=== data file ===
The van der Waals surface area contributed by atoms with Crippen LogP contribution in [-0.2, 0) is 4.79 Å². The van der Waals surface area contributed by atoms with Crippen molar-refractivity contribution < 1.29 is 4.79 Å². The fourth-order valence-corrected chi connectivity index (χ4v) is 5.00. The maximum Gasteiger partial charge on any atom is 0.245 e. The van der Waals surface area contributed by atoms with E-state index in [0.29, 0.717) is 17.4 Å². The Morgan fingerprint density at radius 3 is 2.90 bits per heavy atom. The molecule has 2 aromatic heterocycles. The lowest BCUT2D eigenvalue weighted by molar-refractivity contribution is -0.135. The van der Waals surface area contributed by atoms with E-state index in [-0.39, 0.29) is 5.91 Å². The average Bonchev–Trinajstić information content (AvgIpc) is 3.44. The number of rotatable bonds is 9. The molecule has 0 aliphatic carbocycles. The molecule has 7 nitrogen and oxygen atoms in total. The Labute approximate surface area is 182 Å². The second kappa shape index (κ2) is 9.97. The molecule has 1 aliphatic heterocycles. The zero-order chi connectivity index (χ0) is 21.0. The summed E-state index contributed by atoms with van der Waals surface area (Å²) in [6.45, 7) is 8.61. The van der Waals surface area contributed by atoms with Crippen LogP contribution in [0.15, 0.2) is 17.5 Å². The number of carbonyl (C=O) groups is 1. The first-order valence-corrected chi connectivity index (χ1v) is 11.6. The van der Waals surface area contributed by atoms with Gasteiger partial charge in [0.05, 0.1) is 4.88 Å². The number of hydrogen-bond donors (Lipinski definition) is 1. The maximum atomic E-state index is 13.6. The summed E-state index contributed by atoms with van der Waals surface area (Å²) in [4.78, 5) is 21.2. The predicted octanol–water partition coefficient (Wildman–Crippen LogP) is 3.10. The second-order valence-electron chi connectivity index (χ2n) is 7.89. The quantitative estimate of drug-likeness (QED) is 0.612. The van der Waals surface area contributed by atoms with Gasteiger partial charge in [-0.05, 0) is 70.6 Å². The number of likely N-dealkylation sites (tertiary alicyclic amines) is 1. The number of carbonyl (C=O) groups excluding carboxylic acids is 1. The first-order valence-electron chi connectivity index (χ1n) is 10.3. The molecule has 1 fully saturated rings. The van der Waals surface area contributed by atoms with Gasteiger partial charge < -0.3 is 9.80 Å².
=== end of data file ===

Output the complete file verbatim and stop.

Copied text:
The van der Waals surface area contributed by atoms with Crippen LogP contribution in [-0.2, 0) is 4.79 Å². The van der Waals surface area contributed by atoms with Crippen molar-refractivity contribution < 1.29 is 4.79 Å². The fourth-order valence-corrected chi connectivity index (χ4v) is 5.00. The maximum Gasteiger partial charge on any atom is 0.245 e. The van der Waals surface area contributed by atoms with E-state index in [0.29, 0.717) is 17.4 Å². The Morgan fingerprint density at radius 3 is 2.90 bits per heavy atom. The molecule has 2 aromatic heterocycles. The lowest BCUT2D eigenvalue weighted by molar-refractivity contribution is -0.135. The van der Waals surface area contributed by atoms with E-state index in [-0.39, 0.29) is 5.91 Å². The average Bonchev–Trinajstić information content (AvgIpc) is 3.44. The number of rotatable bonds is 9. The molecule has 0 aliphatic carbocycles. The molecule has 7 nitrogen and oxygen atoms in total. The Labute approximate surface area is 182 Å². The second kappa shape index (κ2) is 9.97. The molecule has 1 aliphatic heterocycles. The zero-order chi connectivity index (χ0) is 21.0. The summed E-state index contributed by atoms with van der Waals surface area (Å²) in [6.45, 7) is 8.61. The van der Waals surface area contributed by atoms with Crippen LogP contribution in [0.15, 0.2) is 17.5 Å². The number of carbonyl (C=O) groups is 1. The first-order valence-corrected chi connectivity index (χ1v) is 11.6. The van der Waals surface area contributed by atoms with Gasteiger partial charge in [0.05, 0.1) is 4.88 Å². The number of hydrogen-bond donors (Lipinski definition) is 1. The maximum atomic E-state index is 13.6. The summed E-state index contributed by atoms with van der Waals surface area (Å²) in [4.78, 5) is 21.2. The predicted octanol–water partition coefficient (Wildman–Crippen LogP) is 3.10. The second-order valence-electron chi connectivity index (χ2n) is 7.89. The quantitative estimate of drug-likeness (QED) is 0.612. The van der Waals surface area contributed by atoms with Gasteiger partial charge in [-0.05, 0) is 70.6 Å². The number of likely N-dealkylation sites (tertiary alicyclic amines) is 1. The number of carbonyl (C=O) groups excluding carboxylic acids is 1. The first-order valence-electron chi connectivity index (χ1n) is 10.3. The molecule has 1 fully saturated rings. The van der Waals surface area contributed by atoms with Gasteiger partial charge < -0.3 is 9.80 Å².